The actions analysed in chapter III clearly show the importance of carefully thinking about their necessary integration within a partnership working in a more general fashion on local development. Essential questions about the future of the area-based approach arise: how can the social inclusion actions be made an essential part of any intervention strategy? How can the search for economic competitiveness be made compatible with the systematic search for social inclusion/cohesion?


b) Giving the approach time to work

The second lesson is that implementing a local area-based approach takes time. Indeed the main difficulty is to get people to share the values of social cohesion and solidarity, largely overshadowed in modern society by the great emphasis on competitiveness which is omnipresent in the world of education, research and politics.

Therefore the long term is essential for its implementation. Short- term anti-exclusion actions generally leave the traditional social divisions intact and do not consider any radical changes such as introducing a form of representation for those excluded.

The system of guidance and counselling set up by the CILDEA association is the result of twenty years of militancy and community actions. The impetus was given particularly by the work councils of certain large companies in the region of Lyons which at the end of the 1960s began to organise actions of solidarity with the farmers of the region. Proof of the importance of this long militant entrenchment, the attempts to transfer the method of counselling and guidance to other regions in France have so far failed. When the values and practices of solidarity are not already part of the common cultural references, it is in fact very difficult to find experienced farmers who are prepared to do counselling work.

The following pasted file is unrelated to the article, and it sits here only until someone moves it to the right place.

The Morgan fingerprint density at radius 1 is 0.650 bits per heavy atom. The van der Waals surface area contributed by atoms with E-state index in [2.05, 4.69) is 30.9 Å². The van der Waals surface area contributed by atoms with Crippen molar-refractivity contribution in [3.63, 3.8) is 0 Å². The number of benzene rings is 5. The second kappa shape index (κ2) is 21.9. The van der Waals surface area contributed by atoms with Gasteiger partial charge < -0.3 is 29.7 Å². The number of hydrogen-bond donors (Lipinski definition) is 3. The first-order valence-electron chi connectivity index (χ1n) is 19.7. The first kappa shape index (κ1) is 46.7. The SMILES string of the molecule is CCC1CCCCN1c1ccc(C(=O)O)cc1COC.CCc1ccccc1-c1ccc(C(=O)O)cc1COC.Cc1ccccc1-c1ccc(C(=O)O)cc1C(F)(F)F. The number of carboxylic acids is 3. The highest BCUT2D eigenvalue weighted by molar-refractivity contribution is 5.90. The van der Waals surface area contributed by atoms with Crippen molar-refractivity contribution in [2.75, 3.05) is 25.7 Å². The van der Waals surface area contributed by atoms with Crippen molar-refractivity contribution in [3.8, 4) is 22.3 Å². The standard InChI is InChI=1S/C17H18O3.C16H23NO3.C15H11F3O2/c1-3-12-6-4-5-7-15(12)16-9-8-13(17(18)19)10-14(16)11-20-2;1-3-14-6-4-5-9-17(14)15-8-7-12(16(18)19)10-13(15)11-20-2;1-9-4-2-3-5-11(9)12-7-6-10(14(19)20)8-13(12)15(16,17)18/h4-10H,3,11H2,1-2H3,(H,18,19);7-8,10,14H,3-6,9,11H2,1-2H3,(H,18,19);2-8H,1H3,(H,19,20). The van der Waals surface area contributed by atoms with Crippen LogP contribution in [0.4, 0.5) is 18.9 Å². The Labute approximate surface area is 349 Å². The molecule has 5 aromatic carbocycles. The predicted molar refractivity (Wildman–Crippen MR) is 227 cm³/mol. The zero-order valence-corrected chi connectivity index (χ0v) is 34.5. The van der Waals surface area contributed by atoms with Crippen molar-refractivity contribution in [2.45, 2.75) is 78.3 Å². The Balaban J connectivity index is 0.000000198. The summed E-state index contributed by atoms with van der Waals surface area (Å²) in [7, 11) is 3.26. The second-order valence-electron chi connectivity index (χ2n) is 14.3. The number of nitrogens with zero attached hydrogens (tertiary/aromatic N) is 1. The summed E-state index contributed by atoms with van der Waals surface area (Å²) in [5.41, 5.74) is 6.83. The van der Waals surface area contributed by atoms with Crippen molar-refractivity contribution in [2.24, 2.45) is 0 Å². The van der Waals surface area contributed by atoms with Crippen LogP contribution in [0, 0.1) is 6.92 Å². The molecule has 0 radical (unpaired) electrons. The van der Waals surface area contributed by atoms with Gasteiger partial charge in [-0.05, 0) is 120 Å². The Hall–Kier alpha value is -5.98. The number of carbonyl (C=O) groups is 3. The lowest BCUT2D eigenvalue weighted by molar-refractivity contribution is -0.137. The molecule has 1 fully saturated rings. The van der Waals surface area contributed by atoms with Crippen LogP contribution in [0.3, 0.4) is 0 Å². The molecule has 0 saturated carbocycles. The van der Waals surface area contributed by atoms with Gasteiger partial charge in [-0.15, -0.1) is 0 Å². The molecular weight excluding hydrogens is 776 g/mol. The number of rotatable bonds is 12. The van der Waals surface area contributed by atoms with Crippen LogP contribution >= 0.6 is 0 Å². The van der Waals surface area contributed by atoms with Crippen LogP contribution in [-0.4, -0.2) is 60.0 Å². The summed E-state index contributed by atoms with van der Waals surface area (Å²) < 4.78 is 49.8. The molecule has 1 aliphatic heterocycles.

The social cooperatives in Italy also have twenty years of militant history, which explains why they are today a social and political reference in Europe. However, there are times when an event affecting the profound values of an individual or an area radically transforms the individual or area. Some elements (media, political decisions) can also contribute to a faster awareness of the need to change. The introduction of the framework law against social exclusion in France, for example, helped make people aware of the extent of the problem.


c) Establishing the link with regional, national and European policies

There is hardly any doubt that it is first at the local level that a process of social acceptance must begin. It is at this level that the complex reality of the exclusion can be seen and that the necessary work can be done to identify, involve and mobilise all the human resources around common objectives. However, this is only the beginning. It is important that the link be established with other initiatives taken at other levels. By complementing or speeding up local endogenous processes, the regional, national and European initiatives can facilitate social inclusion.